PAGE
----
All you need to know about how to navigate COVID-19
A COVID Omicron sub-variant known as BA.5, which has been referred to as "the worst version of the virus that we've seen," continues to spread around the United States. Not surprisingly, the global uptick in cases has been occurring in our practice as well at an alarming rate.
Vaccination and previous infection provide less protection against BA.5 infection than for other variants; however, vaccination and boosters continue to provide significant protection against serious illness and hospitalization.
Dr. Dominguez & Colleen Trimlett, PA ask that you stick to safe practices:
1. Wear a mask indoors - For the best protection, wear a well-fitting, high filtration mask (KN95, KF94, N95).
2. Maintain distance
3. Test if you have any symptoms
“With the rolling back of mask requirements and physical distancing, many people have been on a search for a new normal. But there is still reason to be cautious. The highly transmissible and contagious BA.2 Omicron subvariant—dubbed “stealth” Omicron—is now the dominant strain in the United States, causing more than 85% of all COVID-19 cases, according to the Centers for Disease Control and Prevention (CDC). This has led to more questions.”
“We've been seeing a lot more of sore throat and pharyngitis that we didn't really see before,” said Dr. Crum. Some of the other symptoms experienced are “very similar to the other coronaviruses such as febrile illness [fever] and respiratory symptoms [coughing & congestion].”
“Patients can also have gastrointestinal symptoms such as diarrhea, and loss of taste or loss of smell, although I’ve seen that a lot less with the newer variants,” she said, noting that symptoms for BA.2 may also include muscle or body aches, headache, nausea or vomiting, and congestion.”
“If there’s a question, you should test because SARS-CoV-2 is a virus that we have treatment for and we know this particular variant is very contagious,” she said, emphasizing that it is important to be sure that “it’s not just your allergies and you can go to your party tonight. It may be coronavirus BA.2 and you really need to stay in and quarantine for public health reasons.”
“The question I'm getting now is do we need a second booster? And the answer's going to be, yes,” she said. “If you’re 50 or older and it’s been at least four months since your last booster,” or if you have a compromised immune system, you are eligible for another mRNA booster to increase protection against severe disease from COVID-19. If you are over 50 years old since you are at a higher risk for complications from COV
Additionally, adults who received a primary vaccine and booster dose of Johnson & Johnson’s Janssen COVID-19 vaccine at least four months ago may now receive a second booster dose with an mRNA vaccine. “These days, we still just recommend people get the vaccine if you haven't because there is protection against the current circulating virus,” said Dr. Crum.
“Certainly, if you've had a COVID infection, let's say with BA.1, you would likely have some protection via natural immunity against BA.2,” said Dr. Crum. But “vaccination is better than getting the infection and assuming protection, meaning even if you've had previous coronavirus infections, there's still a clear benefit for vaccination in terms of the immunity that you'll have against future variants,” she said.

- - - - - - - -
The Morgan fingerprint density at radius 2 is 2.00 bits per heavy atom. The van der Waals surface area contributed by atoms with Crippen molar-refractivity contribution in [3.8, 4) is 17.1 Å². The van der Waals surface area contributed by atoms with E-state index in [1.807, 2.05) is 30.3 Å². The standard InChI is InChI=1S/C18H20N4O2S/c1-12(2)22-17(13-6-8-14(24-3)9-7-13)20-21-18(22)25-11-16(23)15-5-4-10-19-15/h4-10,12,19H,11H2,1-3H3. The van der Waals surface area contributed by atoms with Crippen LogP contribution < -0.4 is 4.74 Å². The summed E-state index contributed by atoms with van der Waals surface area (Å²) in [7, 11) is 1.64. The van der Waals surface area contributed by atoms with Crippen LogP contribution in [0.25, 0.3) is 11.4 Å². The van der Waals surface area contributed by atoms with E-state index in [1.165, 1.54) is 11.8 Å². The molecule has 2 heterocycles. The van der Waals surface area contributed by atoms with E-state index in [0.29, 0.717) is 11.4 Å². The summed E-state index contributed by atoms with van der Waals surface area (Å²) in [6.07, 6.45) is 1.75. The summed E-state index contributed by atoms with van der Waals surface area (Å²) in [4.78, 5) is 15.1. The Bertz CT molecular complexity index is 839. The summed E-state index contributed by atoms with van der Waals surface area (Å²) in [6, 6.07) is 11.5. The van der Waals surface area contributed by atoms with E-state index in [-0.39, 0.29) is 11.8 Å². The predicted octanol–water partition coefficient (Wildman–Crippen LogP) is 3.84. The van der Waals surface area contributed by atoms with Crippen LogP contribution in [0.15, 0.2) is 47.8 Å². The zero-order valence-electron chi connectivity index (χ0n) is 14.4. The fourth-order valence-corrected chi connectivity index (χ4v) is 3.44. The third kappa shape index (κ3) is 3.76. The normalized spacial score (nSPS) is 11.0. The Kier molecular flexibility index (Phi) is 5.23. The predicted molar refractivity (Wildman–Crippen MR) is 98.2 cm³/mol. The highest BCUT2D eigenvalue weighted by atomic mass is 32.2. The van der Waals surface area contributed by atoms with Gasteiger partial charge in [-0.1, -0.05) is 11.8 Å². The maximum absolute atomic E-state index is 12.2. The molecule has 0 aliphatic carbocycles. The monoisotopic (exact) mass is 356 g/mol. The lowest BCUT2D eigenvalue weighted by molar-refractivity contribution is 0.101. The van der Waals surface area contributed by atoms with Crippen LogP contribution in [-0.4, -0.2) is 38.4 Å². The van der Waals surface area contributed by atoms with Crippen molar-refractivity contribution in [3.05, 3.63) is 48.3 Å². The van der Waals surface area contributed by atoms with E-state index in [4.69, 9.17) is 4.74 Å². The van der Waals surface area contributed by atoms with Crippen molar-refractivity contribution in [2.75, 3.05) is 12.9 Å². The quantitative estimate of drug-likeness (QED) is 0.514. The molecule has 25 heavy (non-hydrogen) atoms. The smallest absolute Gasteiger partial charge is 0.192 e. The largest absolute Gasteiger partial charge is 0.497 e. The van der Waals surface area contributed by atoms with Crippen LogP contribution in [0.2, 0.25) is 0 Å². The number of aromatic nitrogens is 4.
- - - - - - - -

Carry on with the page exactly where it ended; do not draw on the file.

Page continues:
"If you've had a COVID infection, we still want people to get vaccinated to provide them with even more protection against the variants that circulate. Studies have clearly shown the benefit of vaccination despite prior COVID infection.”
“One of the things that's amazing about this virus is the different problems people have come in with,” Dr. Crum said. “It’s not just simply a short-term illness with a sore throat or a cough, rather up to 30% of people are having long COVID—defined as four weeks or more of symptoms—with all kinds of issues from shortness of breath to fatigue to hearing problems to dizziness to ocular symptoms [eye problems].”
“What this new variant is going to look like as far as its propensity to cause long COVID, we don’t know, but I would expect for us to see more people with long term issues,” she said. That is why it’s important “to have people protected not just for the short-term illness, but from the issues that people can have for months and maybe even years after having COVID-19.”
“For me, one of the scariest things is that it's not just the people who are hospitalized and have severe COVID that are developing long COVID,” said Dr. Crum. “In fact, a lot of the data that's emerging is that it's more common in patients who have mild COVID to develop long COVID.
“It's very common to see young, previously healthy people that now can't go back to work or now are having all these issues,” she added. “It’s not the old people or the people with severe disease. It’s really hitting people at the prime of their life and people who never were hospitalized for COVID that just can’t shake the symptoms that go on and on.”
“Sometimes people say, ‘Oh, if I get COVID, no big deal,’ but that’s a very naïve because many of these patients then will develop long term symptoms, which is really horrible and often life-altering” Dr. Crum said.
“we’ve really seen the whole gamut from one day of symptoms from COVID-19 and then everything up to one year, or more, of symptoms and things are still really bad,” she said.
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MASKS ARE REQUIRED TO ENTER OUR MEDICAL FACILITY AND MASKS ARE REQUIRED TO ENTER OUR OFFICE!!!